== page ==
Glutaric Aciduria is Caused by a Deficiency of a Key Enzyme in the Metabolism of Lysine

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Glutaric aciduria type 1 (GA1) is a rare organic aciduria. It is caused by deficiency of glutaryl-CoA dehydrogenase; a key enzyme in the metabolism of lysine, hydroxylisine and tryptophan. Patients can suffer selective striatal degeneration that presents as motor delay, dystonia or acute motor regression during infancy. The symptoms are due to the accumulation of toxic metabolites and can be precipitated by periods of acute illness, infectious disease, immunizations and surgery. Management of GA1 relies on preemptive diagnosis followed by protein restriction, sustained carbohydrate intake during illness and promoting renal clearance of organic acids. Because the disease is highly treatable if found before brain damage occur, newborn screening has become a pivotal part in the diagnosis of these patients. If untreated, 90% of patients will go on to develop neurological disease.

The intermediate metabolites (glutaric acid, 3-hydroxiglutaric acid (3-OH-GA), glutarylcarnitine (C5DC) and glutaconic acid) that accumulate as a result of the enzyme deficiency, can be detected by gas chromatography/mass spectrometry (GC/MS) or tandem MS. Two groups of patients have been described based on urinary metabolite excretion of glutaric acid; high and low excretors. Newborn screening usually includes identification of C5DC in a blood acylcarnitine profile followed by quantification in urine of 3-OH-GA, followed my molecular genetics confirmation (GCDH gene); in the case of low excretors the urine testing might be falsely negative.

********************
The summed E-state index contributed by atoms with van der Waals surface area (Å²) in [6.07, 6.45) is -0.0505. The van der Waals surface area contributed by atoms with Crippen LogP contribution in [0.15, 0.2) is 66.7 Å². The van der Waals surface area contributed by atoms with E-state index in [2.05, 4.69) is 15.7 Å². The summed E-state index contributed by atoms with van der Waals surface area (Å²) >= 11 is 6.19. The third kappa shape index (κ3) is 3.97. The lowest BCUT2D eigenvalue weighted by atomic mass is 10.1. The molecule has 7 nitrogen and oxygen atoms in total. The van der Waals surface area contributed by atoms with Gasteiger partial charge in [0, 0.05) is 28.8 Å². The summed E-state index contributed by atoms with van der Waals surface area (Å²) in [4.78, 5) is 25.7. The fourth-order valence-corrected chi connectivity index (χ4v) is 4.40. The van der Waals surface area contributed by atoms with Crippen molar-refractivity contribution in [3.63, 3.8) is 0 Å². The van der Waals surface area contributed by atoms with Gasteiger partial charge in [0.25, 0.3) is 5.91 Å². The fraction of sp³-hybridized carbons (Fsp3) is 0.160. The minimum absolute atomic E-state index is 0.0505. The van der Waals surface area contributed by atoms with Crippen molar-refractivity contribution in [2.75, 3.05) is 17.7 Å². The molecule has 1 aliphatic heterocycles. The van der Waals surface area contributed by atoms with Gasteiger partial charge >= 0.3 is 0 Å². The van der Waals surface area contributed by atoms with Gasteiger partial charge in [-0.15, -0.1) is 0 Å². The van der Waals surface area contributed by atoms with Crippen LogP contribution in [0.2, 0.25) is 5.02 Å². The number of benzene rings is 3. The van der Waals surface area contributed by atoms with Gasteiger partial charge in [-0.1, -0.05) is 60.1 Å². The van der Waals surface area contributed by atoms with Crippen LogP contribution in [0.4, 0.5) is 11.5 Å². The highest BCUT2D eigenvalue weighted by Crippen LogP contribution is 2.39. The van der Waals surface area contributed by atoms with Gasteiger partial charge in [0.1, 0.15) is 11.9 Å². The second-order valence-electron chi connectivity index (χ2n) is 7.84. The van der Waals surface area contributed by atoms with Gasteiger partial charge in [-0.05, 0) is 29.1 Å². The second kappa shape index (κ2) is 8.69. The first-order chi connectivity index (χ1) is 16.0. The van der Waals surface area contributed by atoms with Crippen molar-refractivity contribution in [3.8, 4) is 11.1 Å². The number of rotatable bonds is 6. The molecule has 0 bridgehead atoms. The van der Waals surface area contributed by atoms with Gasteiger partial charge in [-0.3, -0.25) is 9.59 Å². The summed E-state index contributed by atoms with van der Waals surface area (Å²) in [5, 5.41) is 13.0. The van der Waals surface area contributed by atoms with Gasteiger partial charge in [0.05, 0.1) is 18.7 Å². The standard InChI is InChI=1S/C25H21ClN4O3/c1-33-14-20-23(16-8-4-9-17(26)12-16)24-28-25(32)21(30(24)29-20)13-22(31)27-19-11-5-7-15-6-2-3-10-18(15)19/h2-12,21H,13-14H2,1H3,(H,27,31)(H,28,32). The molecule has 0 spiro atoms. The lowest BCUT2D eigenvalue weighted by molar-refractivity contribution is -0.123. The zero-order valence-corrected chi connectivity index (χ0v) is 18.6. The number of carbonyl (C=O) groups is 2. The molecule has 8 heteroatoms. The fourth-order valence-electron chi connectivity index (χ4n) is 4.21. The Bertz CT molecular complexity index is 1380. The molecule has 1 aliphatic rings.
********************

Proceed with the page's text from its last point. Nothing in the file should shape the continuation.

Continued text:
The prevalence of the disease has been estimated at 1 in 100000 newborns but varies within populations. Some communities like the Amish or the Canadian Oji-Cree natives have a high carrier frequency (as high as 1:10)....

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...erstood source of error in the case of false positive newborn screens is the role of perinatal factors such as mode of delivery and its effects on metabolite values.

We have reasons to believe that perinatal factors could in fact affect newborn screen values. Over a span of there years there were 30 cases of positive newborn screens with elevated C5DC values in infants born at Johns Hopkins. All of them considered false positives. Close analysis of the data showed that there were a disproportionate number of cesarean sections in this group of patients as compared to the general population. We believe that there could be a relationship between the mode of delivery (C-section) and the elevated levels of C5DC in newborn screen, either as a direct consequence of the stress of the procedure, or related to the primary indication to undergo a C-section in the first place.
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